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Tackling the gender crisis in engineering

Tackling the gender crisis in engineering

 July 06, 2017

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As part of International Women in Engineering Day, CEOs and senior leaders from some of the UK's top engineering companies joined the Institute of Engineering and Technology in a call for action to address the gender imbalance in the industry.

With the UK engineering workforce sitting at only 9 per cent female, there is much work to be done to increase diversity in the field. The shocking statistics featured in the IET Skills & Demand in Industry Survey 2016, also showed there is a huge 63% of UK engineering employers that still do not have gender diversity initiatives in place.

Two companies who joined in this call for action at the IET #9percentisnotenough conference are global engineering companies, GKN and AECOM.

GKN understands diversity is key

GKN has set a goal for 2020 that 20% of GKN’s leadership should be women, and in time, 20% should be from under-represented ethnic groups. Priding itself on being unique, GKN understands that it certainly need their employees to be different too.

Russ Dunn, Senior Vice President Engineering & Technology at GKN Aerospace stated:

"My personal values were inspired at an early age by Martin Luther-King's great speech to judge people on the content of their character, which for me transcends gender, race, sexuality, religion or culture. Today, engineering and in particular engineering leadership, does not represent the diversity of the populations we live in - and as such fails to attract, select and develop the best talent. We need to tackle the unconscious bias both in industry and in our communities that propagates this situation. We also need to adapt our recruitment and industry practices to allow the best talent to be found and to give people from all backgrounds the confidence and the desire to explore and embrace the world of engineering. We are the innovators, the creators who change the world, but we can't do that if we only represent a fraction of its people."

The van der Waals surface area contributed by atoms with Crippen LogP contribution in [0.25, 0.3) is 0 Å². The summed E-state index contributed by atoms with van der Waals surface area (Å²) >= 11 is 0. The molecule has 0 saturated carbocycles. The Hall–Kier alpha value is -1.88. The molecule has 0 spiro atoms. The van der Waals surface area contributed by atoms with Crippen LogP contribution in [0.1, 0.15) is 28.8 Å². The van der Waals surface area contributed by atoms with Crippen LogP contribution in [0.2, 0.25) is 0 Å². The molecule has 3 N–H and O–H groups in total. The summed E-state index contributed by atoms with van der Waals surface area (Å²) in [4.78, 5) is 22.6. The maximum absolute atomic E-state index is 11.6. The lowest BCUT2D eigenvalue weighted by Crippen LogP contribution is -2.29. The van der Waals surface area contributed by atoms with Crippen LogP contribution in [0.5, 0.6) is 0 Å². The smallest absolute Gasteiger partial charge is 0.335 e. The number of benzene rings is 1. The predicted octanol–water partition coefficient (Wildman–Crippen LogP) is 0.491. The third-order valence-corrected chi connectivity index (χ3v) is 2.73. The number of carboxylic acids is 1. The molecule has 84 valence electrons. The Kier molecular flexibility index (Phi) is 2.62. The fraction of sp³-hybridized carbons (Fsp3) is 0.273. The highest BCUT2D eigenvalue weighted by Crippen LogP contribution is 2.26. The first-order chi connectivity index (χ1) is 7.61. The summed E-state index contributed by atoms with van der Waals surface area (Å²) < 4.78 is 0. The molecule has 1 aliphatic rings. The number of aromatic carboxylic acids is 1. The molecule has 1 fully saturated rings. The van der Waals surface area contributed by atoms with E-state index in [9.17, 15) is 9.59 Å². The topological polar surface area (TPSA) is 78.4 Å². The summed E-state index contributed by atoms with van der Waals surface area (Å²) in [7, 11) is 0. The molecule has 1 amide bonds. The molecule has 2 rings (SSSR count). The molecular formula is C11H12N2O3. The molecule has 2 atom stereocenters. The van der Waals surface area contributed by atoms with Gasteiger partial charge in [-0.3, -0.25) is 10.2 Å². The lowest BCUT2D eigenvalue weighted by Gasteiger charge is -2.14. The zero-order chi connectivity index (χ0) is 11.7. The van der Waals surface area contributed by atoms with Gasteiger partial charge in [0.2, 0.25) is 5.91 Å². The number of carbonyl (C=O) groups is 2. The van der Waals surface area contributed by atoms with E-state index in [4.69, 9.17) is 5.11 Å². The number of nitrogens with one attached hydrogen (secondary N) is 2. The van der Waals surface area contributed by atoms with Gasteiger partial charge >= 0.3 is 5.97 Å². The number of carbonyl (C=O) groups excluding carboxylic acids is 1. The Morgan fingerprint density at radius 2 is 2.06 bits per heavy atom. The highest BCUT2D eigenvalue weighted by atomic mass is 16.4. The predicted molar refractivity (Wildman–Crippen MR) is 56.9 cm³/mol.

Paving the way for change at AECOM

As the largest global engineering design firm, AECOM has a significant platform to lead the way in terms of engineering and diversity.

Peter Flint, Chief Executive, Buildings + Places EMIA, AECOM, said: “At AECOM we are striving to create diverse teams who can flourish because of a highly inclusive culture, and we're proud of the advances we're making as a company in supporting our people to take action: supporting STEM programmes, leading the industry through innovation and celebrating personal achievements. We hope that by joining forces with others within our industry we can properly, and more widely, address and influence change.”

A solid commitment to change

While the industry leaders making the call to action have already introduced initiatives within their own organisations to support greater gender diversity, they are now committing, as an industry, to take further steps within their own organisations to improve the 9% figure, which involves taking one or more of the following actions:

  • Formal gender diversity programme to measure and report on female recruitment and retention
  • New approach to advertising jobs in order to attract more women
  • ‘Work returner’ programmes
  • Mentoring and sponsorship programmes
  • Career planning and flexible working
  • Affinity groups and networking opportunities for women
  • Promote apprenticeship and work experience programmes to girls
  • Awards and initiatives to celebrate female engineering role models such as the IET Young Woman Engineer of the Year Awards, which celebrates the best young women engineers in the UK.

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